I contend that Mizen (possibly with the endorsement of his superiors at the Met who had unknowingly allowed Neil to testify that he'd found the body without mentioning Mizen, Cross, Paul) testified as he did after reading Paul's comments published in Lloyd's Weekly the previous day.
And a bit more:
So our chronology of events looks like this:
Friday, August 31: Nichols' is murdered.
Saturday, September 1: PC Neil testifies at the Nichols' inquest that he discovered the Nichols' body. He does not mention Mizen having spoken to two Carmen. His testimony was reported in the Telegraph:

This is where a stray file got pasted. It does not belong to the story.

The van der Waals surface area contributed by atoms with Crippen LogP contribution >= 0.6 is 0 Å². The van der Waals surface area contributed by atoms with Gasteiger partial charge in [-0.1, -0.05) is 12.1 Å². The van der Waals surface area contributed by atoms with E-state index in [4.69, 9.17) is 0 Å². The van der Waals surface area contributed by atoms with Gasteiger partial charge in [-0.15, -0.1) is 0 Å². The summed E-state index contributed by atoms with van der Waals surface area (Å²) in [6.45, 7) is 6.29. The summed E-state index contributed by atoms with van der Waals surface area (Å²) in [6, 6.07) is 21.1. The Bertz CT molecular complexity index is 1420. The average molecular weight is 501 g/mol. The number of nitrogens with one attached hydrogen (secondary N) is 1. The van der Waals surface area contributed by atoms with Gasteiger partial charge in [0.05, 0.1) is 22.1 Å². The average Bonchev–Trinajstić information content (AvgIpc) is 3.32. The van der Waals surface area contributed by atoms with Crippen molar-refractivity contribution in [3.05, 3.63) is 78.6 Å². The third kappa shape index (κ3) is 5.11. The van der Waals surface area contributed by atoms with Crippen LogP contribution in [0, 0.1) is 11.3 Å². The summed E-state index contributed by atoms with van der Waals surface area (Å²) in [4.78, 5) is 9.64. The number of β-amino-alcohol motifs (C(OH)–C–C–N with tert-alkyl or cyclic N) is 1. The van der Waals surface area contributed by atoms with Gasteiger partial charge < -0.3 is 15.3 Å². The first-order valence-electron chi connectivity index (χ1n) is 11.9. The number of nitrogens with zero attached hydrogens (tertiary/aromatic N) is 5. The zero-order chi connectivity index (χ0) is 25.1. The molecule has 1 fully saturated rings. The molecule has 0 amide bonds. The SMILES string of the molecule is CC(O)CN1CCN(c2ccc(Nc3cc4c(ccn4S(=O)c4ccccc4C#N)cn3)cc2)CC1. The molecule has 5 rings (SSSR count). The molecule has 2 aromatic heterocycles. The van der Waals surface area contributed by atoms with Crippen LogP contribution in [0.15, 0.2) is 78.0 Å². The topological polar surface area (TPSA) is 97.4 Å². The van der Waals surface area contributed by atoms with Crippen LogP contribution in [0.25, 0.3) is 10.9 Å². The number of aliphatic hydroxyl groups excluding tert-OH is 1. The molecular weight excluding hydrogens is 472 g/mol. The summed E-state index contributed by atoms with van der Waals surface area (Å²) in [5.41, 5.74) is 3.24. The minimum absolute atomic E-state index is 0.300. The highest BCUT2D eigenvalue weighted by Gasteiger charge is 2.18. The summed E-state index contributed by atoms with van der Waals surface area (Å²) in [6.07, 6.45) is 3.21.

"Yesterday morning I was proceeding down Buck's-row, Whitechapel, going towards Brady-street. There was not a soul about. I had been round there half an hour previously, and I saw no one then. I was on the right-hand side of the street, when I noticed a figure lying in the street. It was dark at the time, though there was a street lamp shining at the end of the row. I went across and found deceased lying outside a gateway, her head towards the east. The gateway was closed. It was about nine or ten feet high, and led to some stables. There were houses from the gateway eastward, and the School Board school occupies the westward. On the opposite side of the road is Essex Wharf. Deceased was lying lengthways along the street, her left hand touching the gate. I examined the body by the aid of my lamp, and noticed blood oozing from a wound in the throat. She was lying on her back, with her clothes disarranged. I felt her arm, which was quite warm from the joints upwards. Her eyes were wide open. Her bonnet was off and lying at her side close to the left hand. I heard a constable passing Brady-street, so I called him. I did not whistle. I said to him, "Run at once for Dr. Llewellyn," and, seeing another constable in Baker's Row, I sent him for the ambulance. The doctor arrived in a very short time. "